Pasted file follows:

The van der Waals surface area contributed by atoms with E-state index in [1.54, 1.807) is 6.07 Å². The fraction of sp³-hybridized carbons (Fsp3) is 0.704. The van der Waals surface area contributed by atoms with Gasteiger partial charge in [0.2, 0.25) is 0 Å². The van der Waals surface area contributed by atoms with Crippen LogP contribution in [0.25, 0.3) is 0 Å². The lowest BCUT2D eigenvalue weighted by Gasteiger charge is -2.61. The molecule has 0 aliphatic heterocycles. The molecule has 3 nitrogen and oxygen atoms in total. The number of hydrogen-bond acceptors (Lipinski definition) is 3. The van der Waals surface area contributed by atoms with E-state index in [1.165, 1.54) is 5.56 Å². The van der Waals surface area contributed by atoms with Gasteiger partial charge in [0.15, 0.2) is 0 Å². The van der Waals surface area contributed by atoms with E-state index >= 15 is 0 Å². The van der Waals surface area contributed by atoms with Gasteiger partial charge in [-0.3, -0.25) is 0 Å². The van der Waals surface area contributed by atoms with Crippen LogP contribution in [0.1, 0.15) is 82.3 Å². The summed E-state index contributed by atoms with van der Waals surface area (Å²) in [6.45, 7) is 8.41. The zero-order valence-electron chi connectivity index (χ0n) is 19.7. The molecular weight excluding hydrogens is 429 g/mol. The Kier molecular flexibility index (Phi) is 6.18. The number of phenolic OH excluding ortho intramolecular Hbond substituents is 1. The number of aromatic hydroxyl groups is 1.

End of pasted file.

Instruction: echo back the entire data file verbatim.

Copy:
The van der Waals surface area contributed by atoms with E-state index in [1.54, 1.807) is 6.07 Å². The fraction of sp³-hybridized carbons (Fsp3) is 0.704. The van der Waals surface area contributed by atoms with Gasteiger partial charge in [0.2, 0.25) is 0 Å². The van der Waals surface area contributed by atoms with Crippen LogP contribution in [0.25, 0.3) is 0 Å². The lowest BCUT2D eigenvalue weighted by Gasteiger charge is -2.61. The molecule has 0 aliphatic heterocycles. The molecule has 3 nitrogen and oxygen atoms in total. The number of hydrogen-bond acceptors (Lipinski definition) is 3. The van der Waals surface area contributed by atoms with E-state index in [1.165, 1.54) is 5.56 Å². The van der Waals surface area contributed by atoms with Gasteiger partial charge in [0.15, 0.2) is 0 Å². The van der Waals surface area contributed by atoms with E-state index >= 15 is 0 Å². The van der Waals surface area contributed by atoms with Gasteiger partial charge in [-0.3, -0.25) is 0 Å². The van der Waals surface area contributed by atoms with Crippen LogP contribution in [0.1, 0.15) is 82.3 Å². The summed E-state index contributed by atoms with van der Waals surface area (Å²) in [6.45, 7) is 8.41. The zero-order valence-electron chi connectivity index (χ0n) is 19.7. The molecular weight excluding hydrogens is 429 g/mol. The Kier molecular flexibility index (Phi) is 6.18. The number of phenolic OH excluding ortho intramolecular Hbond substituents is 1. The number of aromatic hydroxyl groups is 1.